The value of the slope of a graph of average velocity versus time will be the acceleration due to gravity of the falling object.
E102-MOTION ALONG A STRAIGHT LINE
PROBLEM:
1. A police car is searching for a fugitive that managed to escape a while ago. Knowing that he is now safe, the fugitive begins to take a rest until he notices a police car approaching him at 10 m/s, accelerating at 5 m/s2 and it is 100 m away. The fugitive grabs a motorcycle and stars it accelerating at the same rate as the police car. How much time will it take the police car to catch the fugitive?
x = xo + vot + 1at2
2
xpolice = 0m +10m/s (t) + 0.5(5m/s2)t2
xfugitive...

...2: SPEED, VELOCITY AND ACCELERATION
2.1 Distance and Displacement
• Distance is the total length covered by a moving object irrespective of the direction of motion, i.e. only the magnitude is of importance.
• Displacement is the distance measured in straight line AND in a specific d__________________. Both magnitude and d_________________ are important.
Example 1
A car travels 5 km due east and makes a U-turn back to travel a further distance of 3 km.
Find (a) the distance covered, (b) its displacement.
|(a) Distance covered = 5 + 3 = 8 km |[pic] |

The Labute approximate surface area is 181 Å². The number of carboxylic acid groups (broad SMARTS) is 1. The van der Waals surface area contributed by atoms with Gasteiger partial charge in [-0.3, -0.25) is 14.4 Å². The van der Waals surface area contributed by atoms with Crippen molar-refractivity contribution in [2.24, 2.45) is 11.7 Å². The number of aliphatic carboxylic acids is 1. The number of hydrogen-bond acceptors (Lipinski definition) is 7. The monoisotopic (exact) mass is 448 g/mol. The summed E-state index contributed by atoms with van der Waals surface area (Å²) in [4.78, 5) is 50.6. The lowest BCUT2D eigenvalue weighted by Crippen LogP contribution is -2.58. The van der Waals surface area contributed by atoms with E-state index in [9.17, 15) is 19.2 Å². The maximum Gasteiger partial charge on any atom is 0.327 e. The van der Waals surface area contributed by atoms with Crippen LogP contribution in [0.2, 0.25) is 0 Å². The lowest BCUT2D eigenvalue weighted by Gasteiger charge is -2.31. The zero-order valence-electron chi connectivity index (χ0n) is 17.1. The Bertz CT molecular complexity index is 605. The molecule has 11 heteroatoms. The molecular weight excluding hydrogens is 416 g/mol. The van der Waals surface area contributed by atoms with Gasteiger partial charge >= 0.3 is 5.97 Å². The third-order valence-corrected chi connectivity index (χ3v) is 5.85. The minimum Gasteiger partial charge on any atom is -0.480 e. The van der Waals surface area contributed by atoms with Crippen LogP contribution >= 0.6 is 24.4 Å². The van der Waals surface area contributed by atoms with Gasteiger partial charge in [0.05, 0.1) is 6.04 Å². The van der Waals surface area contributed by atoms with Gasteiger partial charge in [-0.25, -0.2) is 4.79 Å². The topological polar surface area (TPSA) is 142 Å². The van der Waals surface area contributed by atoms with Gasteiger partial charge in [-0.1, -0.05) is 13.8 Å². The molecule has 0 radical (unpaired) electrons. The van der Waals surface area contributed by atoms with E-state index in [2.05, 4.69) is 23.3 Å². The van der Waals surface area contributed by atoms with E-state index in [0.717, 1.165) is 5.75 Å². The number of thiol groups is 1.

|(b) Displacement = 5 – 3 = 2 km due east of starting point. | |
2.2 Speed and Velocity (Text pg 48: Unit 3.2)
Vectors and Scalars
• scalars – magnitude ONLY
• vectors – magnitude + direction
Speed
• defined as the rate of change of distance, in other words, distance moved per unit time
• instantaneous speed: speed at that particular instant
Average speed = Total distance
Total time
• SI unit : metre per second (ms-1)
• 1 ms-1 = km h-1
=
Example 2
In the 1988 Seoul Olympics, Ben Johnson broke the world record to run 100 metres in 9.83 seconds. What was his average speed?
Average speed = 100 / 9.83
= 10.2 ms–1
Velocity
• Defined as...

... Oct. 29, 2013
2010150921 Nov. 05, 2013
PHY10L/A11
Experiment # 2
KINEMATICS
Abstract - Kinematics of linear motion is defined as the studies of motion of objects without considering the effects that produce the motion. This experiment will show how to determine the linear motion with constant (uniform) velocity particularly the dynamic cart and linear motion with constant (uniform) acceleration, (e.g. free fall of motion). At the end of the experiment we found out that the velocity is a speed that involves direction of an object as well as the time. While for the acceleration, it is directly proportional to the distance or height but inversely proportional to the time. By close observations, recording of data and right computations we were able to come up with accurate results. Hence, the objectives of this experiment were successfully achieved.